The day after he was born at a local hospital, a nurse came over to Wesley Schulman’s bassinette for a routine temperature check. The thermometer read 91°F. Thinking the thermometer was broken, she got a new one and tried again. It gave the same reading. Wesley’s chilly hands and feet and low body temperature gave clear indication that something was not right.
Wesley, or simply Wes, was then transferred to the Neonatal Intensive Care Unit (NICU) at MassGeneral Hospital for Children (MGHfC). His father, Daniel, of Wellesley, Mass., joined him in the ambulance while his mother, Stacey, recovered and waited to be discharged. After a few tests, Wes was diagnosed with a large subgaleal hemorrhage, a complication from Stacey’s vacuum-assisted delivery that causes bleeding between the skull and the scalp. Without quick treatment, it can lead to shock and brain damage.
The care team at MGHfC acted quickly, putting into motion a series of crucial treatments and actions. “When we met Wes, there were many things that needed to happen fast,” said Carlos Torres, MD, a chief resident at MGHfC who cared for Wes. “However, the most important lesson that I learned was how important it was to communicate and support his parents. They were vital members of the medical team.”
Right away, the NICU staff intubated Wes, followed by blood transfusions, a brain ultrasound and an MRI. “It was hard to see his little face because he had a mask to protect his eyes and he was on a feeding tube,” said Stacey. “He was also groggy from medication.”
Day by day, Wes made steady progress. When he was 4 days old, Stacey got to hold her newborn son for the first time. After 11 days in the NICU, he was discharged on just one medication.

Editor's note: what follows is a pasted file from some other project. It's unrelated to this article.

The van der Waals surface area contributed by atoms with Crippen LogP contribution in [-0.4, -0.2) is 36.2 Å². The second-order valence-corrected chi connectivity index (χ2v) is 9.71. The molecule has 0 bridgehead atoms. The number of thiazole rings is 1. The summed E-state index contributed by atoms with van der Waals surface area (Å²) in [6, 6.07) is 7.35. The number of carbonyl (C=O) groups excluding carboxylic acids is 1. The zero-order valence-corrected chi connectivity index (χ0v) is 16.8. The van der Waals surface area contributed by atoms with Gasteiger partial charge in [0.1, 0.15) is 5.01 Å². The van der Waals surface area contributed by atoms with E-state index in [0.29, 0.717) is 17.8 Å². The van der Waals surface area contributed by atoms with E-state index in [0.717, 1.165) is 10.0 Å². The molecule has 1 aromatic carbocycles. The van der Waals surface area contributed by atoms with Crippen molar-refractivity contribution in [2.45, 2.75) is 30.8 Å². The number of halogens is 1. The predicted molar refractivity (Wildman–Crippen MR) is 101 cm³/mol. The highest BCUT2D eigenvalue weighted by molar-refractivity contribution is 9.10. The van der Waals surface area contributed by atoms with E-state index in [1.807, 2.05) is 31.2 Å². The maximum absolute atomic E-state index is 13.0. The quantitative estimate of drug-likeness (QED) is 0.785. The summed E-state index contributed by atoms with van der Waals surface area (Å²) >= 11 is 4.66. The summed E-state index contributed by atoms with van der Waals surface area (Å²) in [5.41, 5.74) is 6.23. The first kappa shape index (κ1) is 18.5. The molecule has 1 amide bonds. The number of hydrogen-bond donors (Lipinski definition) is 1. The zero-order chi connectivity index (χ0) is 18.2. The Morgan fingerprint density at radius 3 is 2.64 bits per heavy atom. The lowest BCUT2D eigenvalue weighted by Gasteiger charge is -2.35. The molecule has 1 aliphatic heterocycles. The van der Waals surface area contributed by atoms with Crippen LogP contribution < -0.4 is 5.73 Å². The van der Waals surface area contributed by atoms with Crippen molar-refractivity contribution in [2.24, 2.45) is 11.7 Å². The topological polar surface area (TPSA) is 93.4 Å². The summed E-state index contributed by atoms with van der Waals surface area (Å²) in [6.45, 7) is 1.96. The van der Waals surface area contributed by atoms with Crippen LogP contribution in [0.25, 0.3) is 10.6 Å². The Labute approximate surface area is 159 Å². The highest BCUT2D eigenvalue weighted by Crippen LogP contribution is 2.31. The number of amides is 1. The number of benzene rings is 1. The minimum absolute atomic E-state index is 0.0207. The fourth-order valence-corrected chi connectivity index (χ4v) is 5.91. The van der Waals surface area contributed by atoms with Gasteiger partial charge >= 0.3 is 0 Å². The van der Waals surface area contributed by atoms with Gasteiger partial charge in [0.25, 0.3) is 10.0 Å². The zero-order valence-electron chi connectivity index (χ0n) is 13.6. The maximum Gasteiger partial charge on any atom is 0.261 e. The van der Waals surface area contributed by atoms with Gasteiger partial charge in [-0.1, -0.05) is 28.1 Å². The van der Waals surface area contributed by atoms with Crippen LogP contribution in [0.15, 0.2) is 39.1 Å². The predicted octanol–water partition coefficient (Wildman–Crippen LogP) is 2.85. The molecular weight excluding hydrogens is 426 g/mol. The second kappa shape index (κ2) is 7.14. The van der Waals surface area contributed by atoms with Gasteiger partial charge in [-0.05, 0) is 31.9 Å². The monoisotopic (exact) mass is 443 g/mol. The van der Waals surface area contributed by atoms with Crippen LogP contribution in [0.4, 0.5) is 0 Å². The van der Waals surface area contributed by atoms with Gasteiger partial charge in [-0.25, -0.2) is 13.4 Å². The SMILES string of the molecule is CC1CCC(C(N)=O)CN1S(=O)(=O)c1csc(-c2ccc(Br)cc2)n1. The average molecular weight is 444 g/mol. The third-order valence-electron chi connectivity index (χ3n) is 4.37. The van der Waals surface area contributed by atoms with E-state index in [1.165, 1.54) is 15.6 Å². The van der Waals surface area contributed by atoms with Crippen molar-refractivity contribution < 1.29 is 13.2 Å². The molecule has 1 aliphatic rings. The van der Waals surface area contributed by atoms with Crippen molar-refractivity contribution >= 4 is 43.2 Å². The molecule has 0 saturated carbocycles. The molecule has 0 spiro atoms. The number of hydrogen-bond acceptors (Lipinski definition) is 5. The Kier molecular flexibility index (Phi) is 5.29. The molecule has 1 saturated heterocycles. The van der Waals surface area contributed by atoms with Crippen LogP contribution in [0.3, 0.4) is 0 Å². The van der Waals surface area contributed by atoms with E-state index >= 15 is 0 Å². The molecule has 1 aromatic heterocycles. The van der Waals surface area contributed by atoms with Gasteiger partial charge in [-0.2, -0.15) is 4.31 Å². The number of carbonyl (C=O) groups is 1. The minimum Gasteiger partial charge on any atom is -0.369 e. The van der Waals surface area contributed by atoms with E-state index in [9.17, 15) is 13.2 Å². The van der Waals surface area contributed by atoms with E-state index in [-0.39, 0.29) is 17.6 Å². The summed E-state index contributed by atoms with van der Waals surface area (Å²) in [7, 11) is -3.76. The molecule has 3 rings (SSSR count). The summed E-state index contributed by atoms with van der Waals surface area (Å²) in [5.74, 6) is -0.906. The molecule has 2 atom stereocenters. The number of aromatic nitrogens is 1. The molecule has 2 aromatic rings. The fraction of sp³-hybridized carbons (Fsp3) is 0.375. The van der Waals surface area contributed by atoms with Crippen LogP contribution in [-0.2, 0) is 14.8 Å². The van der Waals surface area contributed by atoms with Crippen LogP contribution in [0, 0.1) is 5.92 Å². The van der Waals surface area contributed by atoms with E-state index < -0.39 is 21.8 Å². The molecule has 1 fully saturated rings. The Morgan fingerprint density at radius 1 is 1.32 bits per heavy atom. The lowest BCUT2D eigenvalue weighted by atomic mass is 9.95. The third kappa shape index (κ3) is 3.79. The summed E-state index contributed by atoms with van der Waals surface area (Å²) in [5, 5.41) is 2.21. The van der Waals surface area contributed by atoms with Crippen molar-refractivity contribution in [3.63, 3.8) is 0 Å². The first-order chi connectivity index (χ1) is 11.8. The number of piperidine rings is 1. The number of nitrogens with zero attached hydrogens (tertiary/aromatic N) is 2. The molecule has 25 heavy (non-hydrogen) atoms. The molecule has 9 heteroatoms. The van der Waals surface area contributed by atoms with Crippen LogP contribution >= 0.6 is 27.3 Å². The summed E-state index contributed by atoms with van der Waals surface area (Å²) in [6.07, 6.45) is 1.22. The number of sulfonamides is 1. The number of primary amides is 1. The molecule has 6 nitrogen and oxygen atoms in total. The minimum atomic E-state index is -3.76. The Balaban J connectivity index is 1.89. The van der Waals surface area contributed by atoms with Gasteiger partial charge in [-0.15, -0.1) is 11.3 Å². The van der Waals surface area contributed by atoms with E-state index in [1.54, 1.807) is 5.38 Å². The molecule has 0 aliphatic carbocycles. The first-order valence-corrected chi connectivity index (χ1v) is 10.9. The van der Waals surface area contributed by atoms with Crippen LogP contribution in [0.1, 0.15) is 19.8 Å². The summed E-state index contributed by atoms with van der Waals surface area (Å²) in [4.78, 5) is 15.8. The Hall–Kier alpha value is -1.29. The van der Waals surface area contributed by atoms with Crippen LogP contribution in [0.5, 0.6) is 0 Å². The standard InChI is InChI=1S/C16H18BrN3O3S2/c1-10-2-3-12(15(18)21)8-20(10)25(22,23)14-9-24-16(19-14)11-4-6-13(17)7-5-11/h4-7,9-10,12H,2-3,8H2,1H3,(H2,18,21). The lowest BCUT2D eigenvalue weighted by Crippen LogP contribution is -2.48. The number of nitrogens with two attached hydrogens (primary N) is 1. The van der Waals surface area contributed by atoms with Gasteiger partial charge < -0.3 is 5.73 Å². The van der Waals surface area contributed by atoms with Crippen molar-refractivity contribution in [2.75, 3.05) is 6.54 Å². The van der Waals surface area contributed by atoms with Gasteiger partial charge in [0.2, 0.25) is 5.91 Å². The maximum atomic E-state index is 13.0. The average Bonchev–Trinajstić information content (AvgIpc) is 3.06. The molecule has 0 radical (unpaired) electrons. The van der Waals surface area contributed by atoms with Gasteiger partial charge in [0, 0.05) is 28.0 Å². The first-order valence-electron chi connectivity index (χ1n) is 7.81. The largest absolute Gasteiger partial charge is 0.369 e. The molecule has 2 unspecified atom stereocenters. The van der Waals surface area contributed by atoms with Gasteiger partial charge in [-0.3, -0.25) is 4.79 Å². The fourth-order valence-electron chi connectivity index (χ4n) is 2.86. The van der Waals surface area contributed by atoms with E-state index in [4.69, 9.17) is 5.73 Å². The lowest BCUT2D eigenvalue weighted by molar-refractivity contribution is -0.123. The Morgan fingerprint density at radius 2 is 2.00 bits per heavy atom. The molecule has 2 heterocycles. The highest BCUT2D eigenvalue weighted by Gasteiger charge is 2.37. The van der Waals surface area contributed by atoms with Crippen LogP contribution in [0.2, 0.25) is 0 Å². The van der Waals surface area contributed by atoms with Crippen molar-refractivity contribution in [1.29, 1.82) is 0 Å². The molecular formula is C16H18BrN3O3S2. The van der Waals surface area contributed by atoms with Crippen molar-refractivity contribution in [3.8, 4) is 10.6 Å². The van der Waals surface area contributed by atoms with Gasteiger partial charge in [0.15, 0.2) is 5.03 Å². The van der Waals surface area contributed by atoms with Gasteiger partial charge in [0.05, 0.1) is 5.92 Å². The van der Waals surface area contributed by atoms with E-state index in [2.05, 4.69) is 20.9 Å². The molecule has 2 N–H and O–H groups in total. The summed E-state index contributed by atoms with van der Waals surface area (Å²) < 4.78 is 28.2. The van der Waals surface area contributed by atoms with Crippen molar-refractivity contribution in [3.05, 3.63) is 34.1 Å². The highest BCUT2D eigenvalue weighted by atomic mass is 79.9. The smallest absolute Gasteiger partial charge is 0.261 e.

“Every day, a piece of equipment came off or he was weaned off of a medication,” said Stacey. “It was like watching a new baby come out from underneath all these tubes and monitors. And holding him for the first time was amazing, even if he still had the ventilator.”
Caring for infants at risk for brain injury is a team effort during hospitalization and after discharge. Wes’s care team helped Wes become the talkative, inquisitive and sports-loving toddler he is today. “I am happy to say that Wes is a healthy little boy who is meeting all of his developmental milestones,” said Kalpathy Krishnamoorthy, MD, a pediatric neurologist at MGHfC.
With the type of complication that Wes had, it is crucial to think about long-term brain health, said Sara Bates, MD, director of the Infant Brain Center at MGHfC and a physician who cared for Wes in the NICU. “Wes is developing normally and we are so glad to see his success,” said Bates. “Wes is a wonderful example of a team effort and family-centered care on the part of his entire care team. We are excited to see Wes progress and continue to meet his milestones.”